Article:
February 1969 Electronics World
Table of Contents
Wax nostalgic about and learn from the history of early electronics. See articles
Electronics World, published May 1959
- December 1971. All copyrights hereby acknowledged.
Prior to the advent of high
frequency solid state devices like Gunn diodes, working at or above a couple GHz -
even at low power - required the use of cavity oscillators such as klystrons and
magnetrons. They were bulky, espensize and electrically very inefficient. This
article outlines the theory of bulk oscillators as developed by Dr. John A. Copeland,
of Bell Labs, and points out the peculiarities of the LSA (limited space-charge
accumulation) mode that makes it possible to obtain 20 milliwatts of power at 88 GHz.
Use of gallium arsenide (GaAs) enabled designers to construct receiver circuits into
the mm-wave region without the need for klystrons, thereby reducing cost, size, and
Solid-State LSA Microwave Diodes
By David L. Heiserman
With a bulk semiconductor operating in the limited space-charge accumulation mode,
it is possible to produce 20 mW output at 88 GHz.
Dr. John A. Copeland adjusts an experimental solid-state millimeter
oscillator which replaces cumbersome klystron.
It has taken nearly twenty years of research, but the communications engineer's dream
of a practical solid-state microwave energy source is about to come true. Development
in r.f. transistor and tunnel-diode circuitry were painfully slow and until 1963 when
J. B. Gunn announced the discovery of his 1-GHz bulk semiconductor oscillator, a sweeping
revolution in solid-state microwave electronics always seemed to lie somewhere just beyond
Although Gunn's device stimulated a great deal of research activity with bulk semiconductors,
it has not provided the final answer to the solid-state microwave problem. (See "Gunn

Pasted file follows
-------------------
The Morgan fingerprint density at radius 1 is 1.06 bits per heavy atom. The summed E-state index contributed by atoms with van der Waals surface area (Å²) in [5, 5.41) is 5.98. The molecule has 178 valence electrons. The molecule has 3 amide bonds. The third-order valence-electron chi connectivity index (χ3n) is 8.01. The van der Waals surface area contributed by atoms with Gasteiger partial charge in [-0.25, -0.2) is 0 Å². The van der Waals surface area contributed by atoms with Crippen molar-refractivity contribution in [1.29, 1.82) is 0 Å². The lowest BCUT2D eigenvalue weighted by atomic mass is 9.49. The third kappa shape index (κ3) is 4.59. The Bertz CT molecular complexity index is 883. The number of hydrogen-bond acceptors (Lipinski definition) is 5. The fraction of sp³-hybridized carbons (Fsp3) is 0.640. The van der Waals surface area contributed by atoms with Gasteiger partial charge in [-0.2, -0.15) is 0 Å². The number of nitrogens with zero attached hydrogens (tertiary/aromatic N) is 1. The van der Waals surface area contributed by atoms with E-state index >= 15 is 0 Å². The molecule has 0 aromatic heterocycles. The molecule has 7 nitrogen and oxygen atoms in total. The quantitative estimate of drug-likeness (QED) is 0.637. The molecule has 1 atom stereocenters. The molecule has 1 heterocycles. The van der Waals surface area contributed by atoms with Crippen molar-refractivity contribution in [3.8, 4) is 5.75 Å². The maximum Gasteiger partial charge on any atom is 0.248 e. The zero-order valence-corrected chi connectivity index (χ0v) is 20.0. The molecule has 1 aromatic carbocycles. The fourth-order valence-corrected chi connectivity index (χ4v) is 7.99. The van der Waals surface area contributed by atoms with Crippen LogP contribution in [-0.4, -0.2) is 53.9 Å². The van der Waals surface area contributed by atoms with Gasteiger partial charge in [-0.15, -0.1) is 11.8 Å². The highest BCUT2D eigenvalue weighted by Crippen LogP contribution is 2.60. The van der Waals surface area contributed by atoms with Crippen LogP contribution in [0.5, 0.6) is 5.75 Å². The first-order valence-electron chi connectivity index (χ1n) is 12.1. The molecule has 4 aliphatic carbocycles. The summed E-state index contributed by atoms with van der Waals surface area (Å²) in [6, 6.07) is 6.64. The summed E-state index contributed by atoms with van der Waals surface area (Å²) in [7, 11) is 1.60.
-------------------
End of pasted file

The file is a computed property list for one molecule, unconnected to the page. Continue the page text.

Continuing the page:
Oscillators", Electronics World, September, 1967.) One major difficulty with the Gunn
device is that its operating frequency is determined primarily by the time it takes a
space-charge to travel from the cathode to the anode. Unfortunately, shortening the active
region in order to increase operating frequency also reduces the area available for dissipating
heat generated by the moving space-charge.
Early in 1967, Dr. John A. Copeland of Bell Telephone Labs showed that it is possible
to "quench" the Gunn space-charge and let an external LC circuit rather than the transit
time of a space-charge determine the operating frequency. The implications were that
the active region of the bulk semiconductor may be made much longer to facilitate heat
dissipation without severely limiting the operating frequency.
This article outlines the theory of bulk oscillators in general, and points out the
peculiarities of the LSA (limited space-charge accumulation) mode that makes it possible
to obtain 20 milliwatts of power at 88 GHz.
Both Gunn and LSA diodes operate on principles involving negative-resistance effects
in bulk semiconductors. Unlike the conventional negative-resistance device, bulk semiconductors
are simply pieces of highly purified n-type material - no p-n junctions enter into the
structure at all. It is the quantum structure of bulk materials such as gallium arsenide
that is responsible for junctionless negative-resistance effects.
Fig. 1. (A) A simple bulk diode circuit that may be used as a Gunn
oscillator. (B) Energy diagram of "n"-type semiconductor is similar to that of gallium
arsenide. The negative-resistance curve (C) is typical of all bulk semiconductors.
Fig. 1B illustrates the electron structure of n-type GaAs. Note that there are two
conduction bands separated by a forbidden gap. When an external d.c. source is below
a certain threshold value, determined partly by the width of the forbidden gap, all electrons
flow through the low-energy conduction band. Increasing the applied voltage slightly
beyond the threshold potential gives a few electrons enough extra energy to jump the
forbidden gap and flow through the high-energy conduction band. Any further increase
in applied voltage simply increases the percentage of electrons using the high-energy
In semiconductors such as the GaAs diode, the electrons behave differently in the
two conduction bands. The band that carries the most current tends to dominate the over-all
behavior of the device. Electrons in the low-energy band flow through the diode in a